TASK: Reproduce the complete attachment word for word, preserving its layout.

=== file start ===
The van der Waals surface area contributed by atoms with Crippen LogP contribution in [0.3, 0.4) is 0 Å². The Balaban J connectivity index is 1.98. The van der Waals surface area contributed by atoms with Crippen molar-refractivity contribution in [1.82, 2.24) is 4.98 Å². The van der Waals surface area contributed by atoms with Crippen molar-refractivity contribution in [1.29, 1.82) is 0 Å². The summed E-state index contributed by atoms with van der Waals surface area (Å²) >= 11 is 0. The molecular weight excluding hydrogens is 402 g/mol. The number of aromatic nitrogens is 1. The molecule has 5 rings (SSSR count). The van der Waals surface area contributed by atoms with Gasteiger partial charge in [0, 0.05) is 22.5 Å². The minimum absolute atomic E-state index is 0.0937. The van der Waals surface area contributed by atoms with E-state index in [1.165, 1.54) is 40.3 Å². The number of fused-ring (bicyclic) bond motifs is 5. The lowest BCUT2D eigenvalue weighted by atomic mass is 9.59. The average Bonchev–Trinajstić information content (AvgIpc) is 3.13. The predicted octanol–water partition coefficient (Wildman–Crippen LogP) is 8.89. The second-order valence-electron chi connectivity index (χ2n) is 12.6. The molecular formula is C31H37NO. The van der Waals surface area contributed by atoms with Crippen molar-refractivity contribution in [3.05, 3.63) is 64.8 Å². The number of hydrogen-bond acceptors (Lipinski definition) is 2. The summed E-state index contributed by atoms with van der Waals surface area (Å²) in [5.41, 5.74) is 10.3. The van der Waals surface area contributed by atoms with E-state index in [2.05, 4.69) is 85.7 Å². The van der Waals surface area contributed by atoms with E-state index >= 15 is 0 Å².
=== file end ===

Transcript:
The van der Waals surface area contributed by atoms with Crippen LogP contribution in [0.3, 0.4) is 0 Å². The Balaban J connectivity index is 1.98. The van der Waals surface area contributed by atoms with Crippen molar-refractivity contribution in [1.82, 2.24) is 4.98 Å². The van der Waals surface area contributed by atoms with Crippen molar-refractivity contribution in [1.29, 1.82) is 0 Å². The summed E-state index contributed by atoms with van der Waals surface area (Å²) >= 11 is 0. The molecular weight excluding hydrogens is 402 g/mol. The number of aromatic nitrogens is 1. The molecule has 5 rings (SSSR count). The van der Waals surface area contributed by atoms with Gasteiger partial charge in [0, 0.05) is 22.5 Å². The minimum absolute atomic E-state index is 0.0937. The van der Waals surface area contributed by atoms with E-state index in [1.165, 1.54) is 40.3 Å². The number of fused-ring (bicyclic) bond motifs is 5. The lowest BCUT2D eigenvalue weighted by atomic mass is 9.59. The average Bonchev–Trinajstić information content (AvgIpc) is 3.13. The predicted octanol–water partition coefficient (Wildman–Crippen LogP) is 8.89. The second-order valence-electron chi connectivity index (χ2n) is 12.6. The molecular formula is C31H37NO. The van der Waals surface area contributed by atoms with Crippen molar-refractivity contribution in [3.05, 3.63) is 64.8 Å². The number of hydrogen-bond acceptors (Lipinski definition) is 2. The summed E-state index contributed by atoms with van der Waals surface area (Å²) in [5.41, 5.74) is 10.3. The van der Waals surface area contributed by atoms with E-state index in [2.05, 4.69) is 85.7 Å². The van der Waals surface area contributed by atoms with E-state index >= 15 is 0 Å².